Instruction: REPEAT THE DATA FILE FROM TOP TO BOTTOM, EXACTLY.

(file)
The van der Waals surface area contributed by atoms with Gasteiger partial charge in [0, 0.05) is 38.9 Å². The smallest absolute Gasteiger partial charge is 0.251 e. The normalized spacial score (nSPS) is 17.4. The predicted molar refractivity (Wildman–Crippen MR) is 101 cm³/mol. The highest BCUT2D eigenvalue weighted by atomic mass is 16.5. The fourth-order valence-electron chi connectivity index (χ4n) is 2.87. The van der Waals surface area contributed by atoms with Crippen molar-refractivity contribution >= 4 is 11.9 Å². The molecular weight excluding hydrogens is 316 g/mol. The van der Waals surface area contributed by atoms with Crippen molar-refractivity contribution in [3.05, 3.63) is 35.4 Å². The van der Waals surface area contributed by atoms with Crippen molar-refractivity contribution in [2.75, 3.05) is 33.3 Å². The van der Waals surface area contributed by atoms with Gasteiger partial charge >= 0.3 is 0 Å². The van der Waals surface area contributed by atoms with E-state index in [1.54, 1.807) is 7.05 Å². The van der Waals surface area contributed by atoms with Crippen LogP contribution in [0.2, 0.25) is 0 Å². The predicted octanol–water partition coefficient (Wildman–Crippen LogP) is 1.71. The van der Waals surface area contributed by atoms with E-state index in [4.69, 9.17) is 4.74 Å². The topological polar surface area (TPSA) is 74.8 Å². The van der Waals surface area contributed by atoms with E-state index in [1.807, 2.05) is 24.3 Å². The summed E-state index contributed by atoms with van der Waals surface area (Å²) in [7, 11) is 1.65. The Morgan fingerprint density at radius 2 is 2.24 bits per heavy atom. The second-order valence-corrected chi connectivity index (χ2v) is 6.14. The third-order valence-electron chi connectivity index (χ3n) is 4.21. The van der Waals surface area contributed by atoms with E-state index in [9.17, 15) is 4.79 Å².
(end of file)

The van der Waals surface area contributed by atoms with Gasteiger partial charge in [0, 0.05) is 38.9 Å². The smallest absolute Gasteiger partial charge is 0.251 e. The normalized spacial score (nSPS) is 17.4. The predicted molar refractivity (Wildman–Crippen MR) is 101 cm³/mol. The highest BCUT2D eigenvalue weighted by atomic mass is 16.5. The fourth-order valence-electron chi connectivity index (χ4n) is 2.87. The van der Waals surface area contributed by atoms with Crippen molar-refractivity contribution >= 4 is 11.9 Å². The molecular weight excluding hydrogens is 316 g/mol. The van der Waals surface area contributed by atoms with Crippen molar-refractivity contribution in [3.05, 3.63) is 35.4 Å². The van der Waals surface area contributed by atoms with Crippen molar-refractivity contribution in [2.75, 3.05) is 33.3 Å². The van der Waals surface area contributed by atoms with Gasteiger partial charge >= 0.3 is 0 Å². The van der Waals surface area contributed by atoms with E-state index in [1.54, 1.807) is 7.05 Å². The van der Waals surface area contributed by atoms with Crippen LogP contribution in [0.2, 0.25) is 0 Å². The predicted octanol–water partition coefficient (Wildman–Crippen LogP) is 1.71. The van der Waals surface area contributed by atoms with E-state index in [4.69, 9.17) is 4.74 Å². The topological polar surface area (TPSA) is 74.8 Å². The van der Waals surface area contributed by atoms with E-state index in [1.807, 2.05) is 24.3 Å². The summed E-state index contributed by atoms with van der Waals surface area (Å²) in [7, 11) is 1.65. The Morgan fingerprint density at radius 2 is 2.24 bits per heavy atom. The second-order valence-corrected chi connectivity index (χ2v) is 6.14. The third-order valence-electron chi connectivity index (χ3n) is 4.21. The van der Waals surface area contributed by atoms with E-state index in [9.17, 15) is 4.79 Å².